The importance of teaching grammar.


Grammar is the way, how a language manipulates and combines words (or a bits of words) in order to form longer units of meaning. Grammar consists of finite number rules but it is capable of generating an infinite number of well-formed structures. Knowledge of the grammar rules and language features appropriate to the relevant social context leads to the creation of thoughtful expression the various ideas.

Grammar is partly the study of what forms or structures are possible in a language. Grammar is a tool for making meaning.

The implication for language teachers is that the learner’s attention needs to be focused not only on the forms of languages, but on the meanings these form convey.

Until recently, the grammar presented the learners of the English has been based entirely on written grammar. It is only recently that spoken grammar has been closely studied and that arguments have been advanced in favor of the teaching it.

So, grammar can be defined as “a description of the rules for forming sentences, including an account of the meanings that these forms covey. Grammar adds meanings that are not easily inferable from the immediate context”.

The need to teach grammar is obvious. Grammatical knowledge allows us to generate sentences. At the same time we need to have a pattern how to make the sentences. For many years grammar has been seen as the main thing in learning languages.

Grammatical knowledge is necessary to give the students something to help them to express their meaning.

Nowadays, when a stronger emphasis in teaching falls on language as a mean of communication, the role of grammar is still important. Why is it so significant? The knowledge of forms and functions of grammar structures plus the vocabulary are sufficient to express idea and be received correctly in a foreign language. 



 The way of teaching grammar

We should begin by presenting the grammar structures. The aim of presentation is to get the learners to present the structure – its form and meaning – in both speech and writing and to take them into short–term memory.

A good presentation enables the students to discover the meaning and use of the given structure on their own. In the inductive approach of teaching grammar the learner should be a researcher of the language.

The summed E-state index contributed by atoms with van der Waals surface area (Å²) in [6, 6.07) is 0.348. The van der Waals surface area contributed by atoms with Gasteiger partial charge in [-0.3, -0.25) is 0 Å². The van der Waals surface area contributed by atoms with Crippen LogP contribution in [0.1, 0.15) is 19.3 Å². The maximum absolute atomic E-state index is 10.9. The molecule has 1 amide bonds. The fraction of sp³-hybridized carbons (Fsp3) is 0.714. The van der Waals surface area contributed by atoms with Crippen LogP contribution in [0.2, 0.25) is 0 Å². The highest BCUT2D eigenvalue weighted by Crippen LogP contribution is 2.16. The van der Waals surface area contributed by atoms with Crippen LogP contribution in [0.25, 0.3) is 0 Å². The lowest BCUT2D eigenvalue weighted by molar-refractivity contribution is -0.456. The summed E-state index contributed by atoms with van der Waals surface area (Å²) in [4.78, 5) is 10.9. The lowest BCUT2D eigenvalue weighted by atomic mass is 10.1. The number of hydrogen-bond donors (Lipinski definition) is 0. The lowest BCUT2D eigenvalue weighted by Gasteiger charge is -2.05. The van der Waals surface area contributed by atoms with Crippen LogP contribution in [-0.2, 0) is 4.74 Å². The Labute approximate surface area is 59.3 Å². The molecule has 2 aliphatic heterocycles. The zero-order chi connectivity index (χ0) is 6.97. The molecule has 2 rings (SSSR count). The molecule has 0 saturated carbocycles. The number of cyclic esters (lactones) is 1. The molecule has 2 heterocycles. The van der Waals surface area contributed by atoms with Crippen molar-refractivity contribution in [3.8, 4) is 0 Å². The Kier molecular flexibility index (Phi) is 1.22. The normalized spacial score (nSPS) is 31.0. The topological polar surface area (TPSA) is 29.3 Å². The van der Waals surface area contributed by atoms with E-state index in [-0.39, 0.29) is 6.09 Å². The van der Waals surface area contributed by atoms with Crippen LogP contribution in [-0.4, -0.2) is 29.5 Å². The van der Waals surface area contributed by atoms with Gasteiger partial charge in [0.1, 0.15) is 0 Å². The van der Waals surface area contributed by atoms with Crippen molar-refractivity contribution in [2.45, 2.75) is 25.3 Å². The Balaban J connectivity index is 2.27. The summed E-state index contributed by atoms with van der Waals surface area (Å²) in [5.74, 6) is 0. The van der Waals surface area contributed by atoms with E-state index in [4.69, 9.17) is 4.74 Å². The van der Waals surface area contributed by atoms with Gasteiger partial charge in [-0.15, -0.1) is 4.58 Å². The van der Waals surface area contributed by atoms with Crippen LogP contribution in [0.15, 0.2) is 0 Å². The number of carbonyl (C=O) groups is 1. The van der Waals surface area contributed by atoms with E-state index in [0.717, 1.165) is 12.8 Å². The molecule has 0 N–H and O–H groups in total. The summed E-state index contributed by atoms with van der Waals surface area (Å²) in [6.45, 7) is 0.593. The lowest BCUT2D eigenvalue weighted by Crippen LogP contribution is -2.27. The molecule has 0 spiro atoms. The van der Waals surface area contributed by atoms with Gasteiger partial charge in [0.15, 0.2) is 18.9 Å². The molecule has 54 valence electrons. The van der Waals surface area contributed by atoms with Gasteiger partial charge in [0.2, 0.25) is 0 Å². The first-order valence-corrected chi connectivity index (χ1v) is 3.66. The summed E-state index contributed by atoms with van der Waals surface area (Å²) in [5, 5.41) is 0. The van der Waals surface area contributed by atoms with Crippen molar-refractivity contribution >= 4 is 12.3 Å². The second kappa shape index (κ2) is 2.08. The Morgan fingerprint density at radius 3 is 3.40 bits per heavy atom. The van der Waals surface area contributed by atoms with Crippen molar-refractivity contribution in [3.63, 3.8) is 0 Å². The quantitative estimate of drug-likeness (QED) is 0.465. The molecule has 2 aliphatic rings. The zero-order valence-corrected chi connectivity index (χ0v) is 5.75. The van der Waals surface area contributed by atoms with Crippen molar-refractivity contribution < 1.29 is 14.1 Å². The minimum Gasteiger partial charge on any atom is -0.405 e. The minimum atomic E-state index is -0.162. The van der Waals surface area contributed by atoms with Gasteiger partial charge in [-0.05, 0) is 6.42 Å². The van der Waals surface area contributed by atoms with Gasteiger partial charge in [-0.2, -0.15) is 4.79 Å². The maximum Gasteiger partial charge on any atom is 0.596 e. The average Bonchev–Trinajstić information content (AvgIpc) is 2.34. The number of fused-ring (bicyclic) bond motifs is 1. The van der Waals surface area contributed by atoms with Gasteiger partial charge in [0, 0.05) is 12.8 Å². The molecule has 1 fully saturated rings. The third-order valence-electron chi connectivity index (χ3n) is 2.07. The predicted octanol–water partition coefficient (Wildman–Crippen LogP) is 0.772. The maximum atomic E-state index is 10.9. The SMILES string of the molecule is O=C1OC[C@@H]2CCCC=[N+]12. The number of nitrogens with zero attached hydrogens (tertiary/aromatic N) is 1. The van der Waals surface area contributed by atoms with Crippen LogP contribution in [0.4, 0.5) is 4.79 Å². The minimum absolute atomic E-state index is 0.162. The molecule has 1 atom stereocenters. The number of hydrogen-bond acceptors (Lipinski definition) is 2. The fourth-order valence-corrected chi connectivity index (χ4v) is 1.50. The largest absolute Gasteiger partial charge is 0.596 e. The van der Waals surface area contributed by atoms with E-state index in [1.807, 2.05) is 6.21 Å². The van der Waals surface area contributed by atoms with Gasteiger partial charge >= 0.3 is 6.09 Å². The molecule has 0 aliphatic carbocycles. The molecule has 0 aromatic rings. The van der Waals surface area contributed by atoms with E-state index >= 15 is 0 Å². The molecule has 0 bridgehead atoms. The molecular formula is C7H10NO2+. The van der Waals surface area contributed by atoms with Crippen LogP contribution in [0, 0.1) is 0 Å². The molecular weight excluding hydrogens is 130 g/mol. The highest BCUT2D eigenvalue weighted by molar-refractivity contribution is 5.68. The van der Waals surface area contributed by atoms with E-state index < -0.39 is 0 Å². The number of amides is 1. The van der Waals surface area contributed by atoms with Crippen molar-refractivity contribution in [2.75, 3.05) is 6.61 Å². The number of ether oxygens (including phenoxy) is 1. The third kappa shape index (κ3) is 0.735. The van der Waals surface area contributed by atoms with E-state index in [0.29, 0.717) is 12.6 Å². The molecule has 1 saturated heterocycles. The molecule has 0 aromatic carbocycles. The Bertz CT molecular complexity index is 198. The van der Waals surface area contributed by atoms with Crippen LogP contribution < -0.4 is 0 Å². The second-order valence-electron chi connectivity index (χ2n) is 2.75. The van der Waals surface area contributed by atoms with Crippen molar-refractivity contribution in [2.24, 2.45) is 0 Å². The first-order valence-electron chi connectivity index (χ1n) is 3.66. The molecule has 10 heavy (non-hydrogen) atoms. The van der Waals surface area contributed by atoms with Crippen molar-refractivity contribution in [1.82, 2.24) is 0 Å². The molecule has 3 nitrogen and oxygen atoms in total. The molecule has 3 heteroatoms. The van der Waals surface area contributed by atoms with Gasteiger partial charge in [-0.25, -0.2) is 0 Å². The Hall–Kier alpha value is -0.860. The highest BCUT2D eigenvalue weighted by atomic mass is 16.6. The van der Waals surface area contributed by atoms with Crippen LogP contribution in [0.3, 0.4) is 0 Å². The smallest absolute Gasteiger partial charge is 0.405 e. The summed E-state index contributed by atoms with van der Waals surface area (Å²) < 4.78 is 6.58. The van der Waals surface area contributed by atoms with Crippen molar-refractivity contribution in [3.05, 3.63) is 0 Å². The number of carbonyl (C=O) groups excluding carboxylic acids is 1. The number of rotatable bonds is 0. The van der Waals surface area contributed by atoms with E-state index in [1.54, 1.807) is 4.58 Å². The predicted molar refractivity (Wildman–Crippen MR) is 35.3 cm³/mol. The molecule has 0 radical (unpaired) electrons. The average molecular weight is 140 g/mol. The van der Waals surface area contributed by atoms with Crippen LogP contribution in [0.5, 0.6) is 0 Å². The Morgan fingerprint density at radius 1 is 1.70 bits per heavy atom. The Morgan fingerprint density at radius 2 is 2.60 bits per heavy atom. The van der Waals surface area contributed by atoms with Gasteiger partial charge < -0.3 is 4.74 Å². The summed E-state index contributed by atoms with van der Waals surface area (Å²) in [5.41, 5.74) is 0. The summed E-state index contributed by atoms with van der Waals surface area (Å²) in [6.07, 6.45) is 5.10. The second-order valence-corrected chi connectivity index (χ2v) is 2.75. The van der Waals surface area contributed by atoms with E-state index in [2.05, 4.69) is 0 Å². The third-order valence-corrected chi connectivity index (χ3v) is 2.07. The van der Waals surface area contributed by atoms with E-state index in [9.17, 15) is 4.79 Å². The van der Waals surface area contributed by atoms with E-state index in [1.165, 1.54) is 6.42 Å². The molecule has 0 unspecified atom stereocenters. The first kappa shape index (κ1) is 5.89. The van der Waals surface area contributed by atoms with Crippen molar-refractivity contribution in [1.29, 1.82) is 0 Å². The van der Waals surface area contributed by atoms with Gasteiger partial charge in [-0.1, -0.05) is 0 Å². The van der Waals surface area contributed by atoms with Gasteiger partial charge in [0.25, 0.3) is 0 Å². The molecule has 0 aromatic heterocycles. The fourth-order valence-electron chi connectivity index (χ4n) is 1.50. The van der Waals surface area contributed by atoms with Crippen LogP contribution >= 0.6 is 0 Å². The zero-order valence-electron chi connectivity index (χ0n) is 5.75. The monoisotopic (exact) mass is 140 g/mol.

After presentation we focus on the grammatical items themselves: what they sound like, what they mean, how they function, the explanation stage helps the students to understand these various aspects of structure.

Then, during the practice stage, the students do a series of exercises. Their aim is to cause the learners to absorb the structure completely or transfer what they learn from short–term to long–term memory, the learner is able to understand produce examples of it with a teacher’s support.

Finally, the students will use language as a vehicle of communication and their main purpose is to study and complete some kind of communication tasks. In this stage the students are responsible for their own learning – the very practice of communication encourages the ability to communicate.


Attitudes to grammar


Differences in attitude to the role of grammar support differences between methods, between teachers, and between learners. It is a subject that everyone involved in language teaching and learning has an opinion on.

Grammar Translation, as its name suggests, took grammar as the starting point for instruction. It followed a grammar syllabus and lessons typically began with an explicit statement of the rule.

Direct Method prioritised oral skills and rejected explicit grammar teaching. The learners found the grammar by being immersed in language.

Audiolingualism was even stricter in its rejection of the grammar teaching. Sentence patterns formed the basic of pattern–practice drills, distinguishing feature of Audiolingual classroom practice.

Chomsky’s Natural Approach leaves both a grammar syllabus and explicit rule–giving. Instead, learners are exposed to large doses of comprehensible input. Innate ability converts this input into out put in time.

It may mean simply teaching to a grammar syllabus but otherwise not making any reference to grammar in the classroom at all (Audiolingualism). On the other hand it may mean teaching to            a communicative syllabus but dealing with grammar questions and answers that arise in doing communicative activities.



How to teach grammar


We can distinguish two approaches of teaching English, Both deductive approach and inductive approach are popular and commonly used.

Both of them have advantages and disadvantages. A deductive approach starts with the presentation of a rule and is followed by examples in which the rule is applied.

An inductive approach starts with some examples from which a rule is inferred.

One of the advantages of deductive approach is:

-          it is direct, it can be efficient,

-          it respects students’ intelligence, expectation and learning style.

On the other hand, it can be seen as dull, over-technical and demotivating for the students. Among the advantages of using an inductive approach are these:

-          without having met the rule, the learner studies examples and from these examples derives an understanding of the rule.

-          it is learning through experience, through exposure to a massive amount of input the regularities and patterns of the language become evident, independent of conscious study.